Osprey recommends loading the Lumina/Levity with no more than 25 to 30 pounds. It will not be comfortable with heavier loads: It has small, unpadded hipbelt wings, and the hipbelt webbing is only 20 millimeters wide. The shoulder straps are only lightly padded.
This limitation makes the Levity/Lumina best for gram-counting backpackers (think thru-hikers) and for short trips in wet environments, when the additional weight of food and water will be minimal. It’s not a good choice for new or casual backpackers who unintentionally or purposely carry extraneous weight, or for long trips (like, say, a week or more, especially when you’re carrying a bear canister) or in arid environments.
2. Do you hike only on trails, and are you willing to baby your gear?
To save weight, Osprey made the pack bag out of 30-denier silicone-impregnated nylon, which is commonly used as a lightweight tent-floor fabric but is rare in backpacks.
In the most abrasion-prone areas of the pack, like the bottom and side pockets, the 30D is wisely covered with a heavier duty 210D nylon x 200D ultra-high-molecular-weight polyethylene (UHMWPE). Osprey branded it as NanoFly, and it’s similar in construction, strength, and abrasion-resistance to Dyneema fabric, a time-tested lightweight pack fabric.
But enough of the 30D remains exposed to rule out the Lumina/Levity for any off-trail travel. It will not withstand abrasion from, say, Cascade alder, Alaskan willow, or New Hampshire guard spruce. It would also be ravaged by contact with Utah sandstone or High Sierra granite.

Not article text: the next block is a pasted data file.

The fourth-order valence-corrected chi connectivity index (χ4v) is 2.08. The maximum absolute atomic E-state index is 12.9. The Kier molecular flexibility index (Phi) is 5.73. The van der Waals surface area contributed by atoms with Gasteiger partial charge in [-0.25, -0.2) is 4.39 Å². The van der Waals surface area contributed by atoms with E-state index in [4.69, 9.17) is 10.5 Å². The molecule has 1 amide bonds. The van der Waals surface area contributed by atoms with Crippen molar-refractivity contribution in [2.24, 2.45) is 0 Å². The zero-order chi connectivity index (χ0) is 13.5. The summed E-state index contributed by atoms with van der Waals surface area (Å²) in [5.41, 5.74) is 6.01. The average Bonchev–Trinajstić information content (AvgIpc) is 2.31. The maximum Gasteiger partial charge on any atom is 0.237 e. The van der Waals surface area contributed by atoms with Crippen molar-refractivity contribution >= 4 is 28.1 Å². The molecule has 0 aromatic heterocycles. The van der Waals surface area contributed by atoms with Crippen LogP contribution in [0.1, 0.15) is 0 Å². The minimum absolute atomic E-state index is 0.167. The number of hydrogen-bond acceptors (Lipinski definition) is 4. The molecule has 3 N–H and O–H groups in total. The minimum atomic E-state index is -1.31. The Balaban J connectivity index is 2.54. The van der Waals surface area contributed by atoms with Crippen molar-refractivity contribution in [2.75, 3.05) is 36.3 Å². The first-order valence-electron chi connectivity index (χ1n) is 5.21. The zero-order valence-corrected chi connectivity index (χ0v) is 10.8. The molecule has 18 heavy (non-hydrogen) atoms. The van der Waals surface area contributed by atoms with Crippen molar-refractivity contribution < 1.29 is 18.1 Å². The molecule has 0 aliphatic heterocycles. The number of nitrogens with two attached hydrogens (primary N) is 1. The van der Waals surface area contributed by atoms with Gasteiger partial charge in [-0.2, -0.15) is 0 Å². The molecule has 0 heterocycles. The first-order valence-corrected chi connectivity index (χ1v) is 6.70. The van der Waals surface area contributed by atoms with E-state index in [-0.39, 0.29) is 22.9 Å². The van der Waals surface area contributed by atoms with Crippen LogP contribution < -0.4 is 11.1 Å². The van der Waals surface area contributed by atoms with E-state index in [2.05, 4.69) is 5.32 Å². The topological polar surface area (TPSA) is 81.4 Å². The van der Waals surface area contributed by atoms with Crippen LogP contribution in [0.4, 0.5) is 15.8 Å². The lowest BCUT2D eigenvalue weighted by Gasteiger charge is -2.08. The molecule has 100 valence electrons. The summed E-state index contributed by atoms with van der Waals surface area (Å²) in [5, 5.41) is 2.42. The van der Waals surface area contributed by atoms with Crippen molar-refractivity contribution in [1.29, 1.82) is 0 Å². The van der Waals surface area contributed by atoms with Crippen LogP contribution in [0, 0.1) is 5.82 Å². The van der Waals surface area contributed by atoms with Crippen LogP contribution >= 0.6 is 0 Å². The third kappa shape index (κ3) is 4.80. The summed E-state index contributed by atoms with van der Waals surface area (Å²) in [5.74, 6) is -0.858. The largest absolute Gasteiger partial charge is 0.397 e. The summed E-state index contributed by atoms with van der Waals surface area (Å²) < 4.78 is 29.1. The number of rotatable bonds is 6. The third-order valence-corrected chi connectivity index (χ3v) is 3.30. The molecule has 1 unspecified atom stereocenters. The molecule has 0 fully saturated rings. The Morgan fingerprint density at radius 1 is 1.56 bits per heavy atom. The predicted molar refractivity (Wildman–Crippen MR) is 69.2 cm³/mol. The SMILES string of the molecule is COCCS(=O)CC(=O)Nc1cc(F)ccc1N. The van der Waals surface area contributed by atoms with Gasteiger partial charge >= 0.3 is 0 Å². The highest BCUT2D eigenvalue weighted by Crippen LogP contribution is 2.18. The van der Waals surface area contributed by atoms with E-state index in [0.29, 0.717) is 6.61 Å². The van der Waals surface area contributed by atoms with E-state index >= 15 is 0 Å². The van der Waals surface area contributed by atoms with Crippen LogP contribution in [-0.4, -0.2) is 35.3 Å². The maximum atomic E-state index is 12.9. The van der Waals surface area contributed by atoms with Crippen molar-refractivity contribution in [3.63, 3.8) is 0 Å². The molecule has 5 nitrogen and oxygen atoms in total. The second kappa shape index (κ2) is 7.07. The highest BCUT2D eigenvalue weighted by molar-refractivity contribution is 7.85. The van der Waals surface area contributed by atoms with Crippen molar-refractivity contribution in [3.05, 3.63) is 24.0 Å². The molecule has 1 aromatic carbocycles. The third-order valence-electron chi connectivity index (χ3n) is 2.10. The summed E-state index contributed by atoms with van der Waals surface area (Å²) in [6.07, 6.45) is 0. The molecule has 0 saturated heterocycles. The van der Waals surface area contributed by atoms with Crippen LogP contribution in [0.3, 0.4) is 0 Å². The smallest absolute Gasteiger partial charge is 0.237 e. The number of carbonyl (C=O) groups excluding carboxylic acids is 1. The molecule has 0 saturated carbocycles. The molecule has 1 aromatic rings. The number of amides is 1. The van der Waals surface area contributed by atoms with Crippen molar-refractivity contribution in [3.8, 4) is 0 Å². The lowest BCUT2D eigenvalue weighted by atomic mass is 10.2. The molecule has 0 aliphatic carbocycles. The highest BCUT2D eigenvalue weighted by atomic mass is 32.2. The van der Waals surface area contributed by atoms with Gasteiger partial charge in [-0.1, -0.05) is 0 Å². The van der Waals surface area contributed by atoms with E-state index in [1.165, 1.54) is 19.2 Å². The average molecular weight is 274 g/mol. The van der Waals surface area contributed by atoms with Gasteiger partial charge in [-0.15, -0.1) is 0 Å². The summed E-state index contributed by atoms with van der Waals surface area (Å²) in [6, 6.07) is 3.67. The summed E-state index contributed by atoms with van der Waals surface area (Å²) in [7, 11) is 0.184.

Similarly, the 30D fabric will probably not withstand the weight or abrasion of, say, a chainsaw (sorry, trail crew), a 12-pack of beer in a cardboard box, or perhaps even a bear canister if it’s awkwardly shoved in there. Don’t plan to sit on this pack during rest breaks or check it with TSA before a flight.
3. Is extra fuss worth a few ounces to you?
To strip every gram from the Levity/Lumina, Osprey removed many nice to have but generally unnecessary features, like ice ax loops, sleeping pad straps, and the Stow-on-the-Go trekking pole attachment system. It also used very lightweight trims (for example, 10mm webbing for the top lid, 2mm cord for the compression system, and very simple sternum strap) that are less user-friendly: They’re not as durable, secure, or versatile, and they’re more difficult to use with cold fingers or gloves.
4. Super ultralight or stupid ultralight?
The Levity/Lumina is a cool pack, and I applaud Osprey for pushing the boundaries and giving gram-conscious backpackers another option. In this weight class, the Levity/Lumina is truly unique for its Airspeed suspension, warranty, and local availability. I also appreciate that Osprey is not disguising the limitations of this pack.
If you decide that the Levity/Lumina is not for you, thankfully there are many other options that are a bit heavier but less compromised. Start by looking at the Exos/Eja, which are about 12 ounces heavier on average and $50 to $70 less expensive. Beyond Osprey, this category is served by other brands like Gossamer Gear, Granite Gear, Hyperlite Mountain Gear, Sierra Designs, Superior Wilderness Designs, and ULA Equipment.